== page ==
Cecilia Bembibre Is On a Mission to Save the Scents of History
“Smells can be a gateway to our history, helping us understand the sensory worlds of the past,” scent scholar Cecilia Bembibre tells us. A researcher at the University of College London’s Institute for Sustainable Heritage, Bembibre’s focus is rooted in the belief that smells are a crucial, if intangible, part of our cultural heritage—and her work aims to provide a structured approach in researching and preserving them. As part of her Ph.D., she launched Smell of Heritage, a project that delves into the invisible layers often overlooked in historical accounts, archiving aromas that range from leather gloves to mold to dusty old books.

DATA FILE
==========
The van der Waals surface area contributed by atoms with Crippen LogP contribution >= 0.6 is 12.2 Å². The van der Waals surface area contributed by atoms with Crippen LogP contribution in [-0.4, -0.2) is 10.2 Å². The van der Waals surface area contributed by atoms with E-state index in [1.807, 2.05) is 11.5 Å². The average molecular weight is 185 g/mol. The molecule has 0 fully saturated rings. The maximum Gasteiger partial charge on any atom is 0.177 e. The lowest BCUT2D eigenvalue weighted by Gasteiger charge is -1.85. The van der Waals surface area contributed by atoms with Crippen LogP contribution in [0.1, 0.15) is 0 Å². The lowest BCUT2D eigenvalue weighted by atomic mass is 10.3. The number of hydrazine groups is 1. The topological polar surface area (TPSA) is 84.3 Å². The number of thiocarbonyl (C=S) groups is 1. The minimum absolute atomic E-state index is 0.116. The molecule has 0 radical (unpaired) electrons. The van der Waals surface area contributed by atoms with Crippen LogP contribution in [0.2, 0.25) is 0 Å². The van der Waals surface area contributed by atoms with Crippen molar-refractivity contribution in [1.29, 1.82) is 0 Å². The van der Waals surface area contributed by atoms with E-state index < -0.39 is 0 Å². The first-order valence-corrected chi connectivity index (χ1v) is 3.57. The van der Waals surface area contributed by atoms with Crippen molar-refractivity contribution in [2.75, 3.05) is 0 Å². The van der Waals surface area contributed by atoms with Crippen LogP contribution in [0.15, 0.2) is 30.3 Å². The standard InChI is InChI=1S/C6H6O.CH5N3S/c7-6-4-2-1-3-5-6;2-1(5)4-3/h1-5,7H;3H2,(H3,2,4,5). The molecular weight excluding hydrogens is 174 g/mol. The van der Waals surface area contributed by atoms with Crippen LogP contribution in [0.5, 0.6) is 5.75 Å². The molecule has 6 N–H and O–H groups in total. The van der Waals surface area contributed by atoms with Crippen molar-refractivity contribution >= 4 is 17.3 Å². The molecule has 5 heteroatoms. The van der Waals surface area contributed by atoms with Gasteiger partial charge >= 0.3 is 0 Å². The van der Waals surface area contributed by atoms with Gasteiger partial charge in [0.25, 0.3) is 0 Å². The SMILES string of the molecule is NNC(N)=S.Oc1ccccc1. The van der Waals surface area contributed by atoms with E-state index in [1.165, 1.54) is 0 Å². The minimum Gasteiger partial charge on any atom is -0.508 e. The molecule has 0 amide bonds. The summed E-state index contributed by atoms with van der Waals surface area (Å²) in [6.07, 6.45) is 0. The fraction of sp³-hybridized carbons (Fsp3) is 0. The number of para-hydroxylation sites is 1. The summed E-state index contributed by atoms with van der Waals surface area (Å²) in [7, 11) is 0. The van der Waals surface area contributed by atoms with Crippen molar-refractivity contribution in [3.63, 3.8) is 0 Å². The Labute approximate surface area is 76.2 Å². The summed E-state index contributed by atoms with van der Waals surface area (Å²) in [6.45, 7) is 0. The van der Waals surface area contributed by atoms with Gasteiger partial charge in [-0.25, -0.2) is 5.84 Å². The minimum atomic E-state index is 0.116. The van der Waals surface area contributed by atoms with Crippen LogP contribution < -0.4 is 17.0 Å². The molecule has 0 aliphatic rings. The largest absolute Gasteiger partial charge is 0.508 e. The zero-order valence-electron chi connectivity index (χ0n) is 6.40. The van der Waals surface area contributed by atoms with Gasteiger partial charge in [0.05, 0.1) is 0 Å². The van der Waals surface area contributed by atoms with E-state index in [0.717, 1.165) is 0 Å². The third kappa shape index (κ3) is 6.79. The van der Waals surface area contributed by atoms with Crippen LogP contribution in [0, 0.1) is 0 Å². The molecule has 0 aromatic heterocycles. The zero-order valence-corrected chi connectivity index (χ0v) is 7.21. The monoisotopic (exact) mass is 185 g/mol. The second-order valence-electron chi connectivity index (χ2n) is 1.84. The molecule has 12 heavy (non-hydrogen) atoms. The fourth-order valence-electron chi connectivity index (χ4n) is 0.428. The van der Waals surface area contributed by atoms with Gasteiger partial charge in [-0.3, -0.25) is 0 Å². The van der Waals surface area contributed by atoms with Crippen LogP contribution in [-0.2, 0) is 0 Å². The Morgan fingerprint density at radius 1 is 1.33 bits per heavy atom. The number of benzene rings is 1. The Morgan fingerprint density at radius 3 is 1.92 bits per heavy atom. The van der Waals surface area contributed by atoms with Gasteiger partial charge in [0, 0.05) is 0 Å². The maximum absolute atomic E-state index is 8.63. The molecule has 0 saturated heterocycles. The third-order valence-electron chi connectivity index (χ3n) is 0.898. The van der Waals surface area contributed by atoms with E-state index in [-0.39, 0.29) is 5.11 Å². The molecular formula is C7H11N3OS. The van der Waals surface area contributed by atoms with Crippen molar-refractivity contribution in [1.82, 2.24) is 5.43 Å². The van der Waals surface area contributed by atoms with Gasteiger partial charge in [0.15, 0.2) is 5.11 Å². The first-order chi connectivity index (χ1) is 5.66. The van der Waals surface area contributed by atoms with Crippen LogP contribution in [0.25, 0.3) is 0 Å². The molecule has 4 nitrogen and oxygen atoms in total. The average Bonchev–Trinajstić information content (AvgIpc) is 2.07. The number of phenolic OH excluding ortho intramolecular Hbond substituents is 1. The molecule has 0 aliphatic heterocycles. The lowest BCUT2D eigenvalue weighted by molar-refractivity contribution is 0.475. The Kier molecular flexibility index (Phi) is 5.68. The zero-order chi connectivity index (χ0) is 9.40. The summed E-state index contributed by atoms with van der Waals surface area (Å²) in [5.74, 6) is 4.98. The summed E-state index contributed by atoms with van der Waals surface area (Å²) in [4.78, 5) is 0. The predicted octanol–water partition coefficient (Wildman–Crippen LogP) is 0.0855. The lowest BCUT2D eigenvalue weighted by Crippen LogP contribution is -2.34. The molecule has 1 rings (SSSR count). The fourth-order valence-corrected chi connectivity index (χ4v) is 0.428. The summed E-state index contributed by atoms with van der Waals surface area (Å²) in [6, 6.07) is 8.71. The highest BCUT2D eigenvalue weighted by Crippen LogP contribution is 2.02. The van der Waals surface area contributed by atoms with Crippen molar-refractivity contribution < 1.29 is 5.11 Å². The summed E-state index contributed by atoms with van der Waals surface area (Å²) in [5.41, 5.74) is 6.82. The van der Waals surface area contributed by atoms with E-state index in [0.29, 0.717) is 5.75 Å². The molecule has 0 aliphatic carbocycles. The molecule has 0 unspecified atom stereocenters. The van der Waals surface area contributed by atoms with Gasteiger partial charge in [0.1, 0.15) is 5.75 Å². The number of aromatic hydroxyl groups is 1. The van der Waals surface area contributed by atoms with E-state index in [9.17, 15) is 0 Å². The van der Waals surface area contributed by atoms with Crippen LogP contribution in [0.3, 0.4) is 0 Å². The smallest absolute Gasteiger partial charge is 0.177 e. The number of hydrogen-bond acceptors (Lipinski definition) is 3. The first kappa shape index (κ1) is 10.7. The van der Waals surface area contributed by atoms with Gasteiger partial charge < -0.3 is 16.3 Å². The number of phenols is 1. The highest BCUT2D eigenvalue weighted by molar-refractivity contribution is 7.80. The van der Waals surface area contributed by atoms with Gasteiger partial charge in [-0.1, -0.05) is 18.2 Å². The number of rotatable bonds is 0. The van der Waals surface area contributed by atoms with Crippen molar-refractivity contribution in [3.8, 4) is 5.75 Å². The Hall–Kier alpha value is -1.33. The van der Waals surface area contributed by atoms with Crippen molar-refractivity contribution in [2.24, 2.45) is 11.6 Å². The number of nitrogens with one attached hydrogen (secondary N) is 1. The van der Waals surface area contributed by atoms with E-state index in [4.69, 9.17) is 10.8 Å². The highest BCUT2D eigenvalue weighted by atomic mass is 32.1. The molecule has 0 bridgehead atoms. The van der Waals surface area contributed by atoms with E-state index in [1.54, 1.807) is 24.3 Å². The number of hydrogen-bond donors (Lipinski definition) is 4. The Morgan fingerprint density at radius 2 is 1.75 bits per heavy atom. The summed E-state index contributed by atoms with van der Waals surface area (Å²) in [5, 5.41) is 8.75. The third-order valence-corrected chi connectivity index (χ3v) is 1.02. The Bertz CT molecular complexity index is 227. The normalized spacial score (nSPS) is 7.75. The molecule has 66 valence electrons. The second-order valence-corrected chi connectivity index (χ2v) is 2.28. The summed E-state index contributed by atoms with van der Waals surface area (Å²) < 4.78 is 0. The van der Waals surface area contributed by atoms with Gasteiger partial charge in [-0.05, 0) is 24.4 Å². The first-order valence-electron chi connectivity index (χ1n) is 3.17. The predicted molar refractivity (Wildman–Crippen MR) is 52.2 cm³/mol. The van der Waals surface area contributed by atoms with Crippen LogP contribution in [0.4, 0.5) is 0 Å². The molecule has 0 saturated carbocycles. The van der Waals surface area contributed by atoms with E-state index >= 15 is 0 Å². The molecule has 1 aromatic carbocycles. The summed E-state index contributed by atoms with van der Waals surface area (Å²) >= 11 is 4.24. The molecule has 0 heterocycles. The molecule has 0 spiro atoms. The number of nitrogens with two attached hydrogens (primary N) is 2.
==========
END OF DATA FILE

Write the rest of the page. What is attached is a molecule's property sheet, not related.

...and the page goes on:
Other examples of “heritage smells” include the banquets and sporting occasions of antiquity, when scents were “not just designed for individual expression, but an intrinsic component of collective moments,” as Bembibre says. Meanwhile, recreating a potpourri recipe from historic texts can offer insights into how a home of bygone centuries smelled, and the domestic perfumery practices that were once valued, but have faded over time. As ever, the difficulty of working in the realm of scent is that it is constantly treading new scientific and cultural ground. “Documenting and preserving the significance of a smell is a challenge, in part because there is no shared vocabulary to talk about scent,” Bembibre says. “Developing methods to preserve this meaning associated with smells is one of the focuses of our current work.”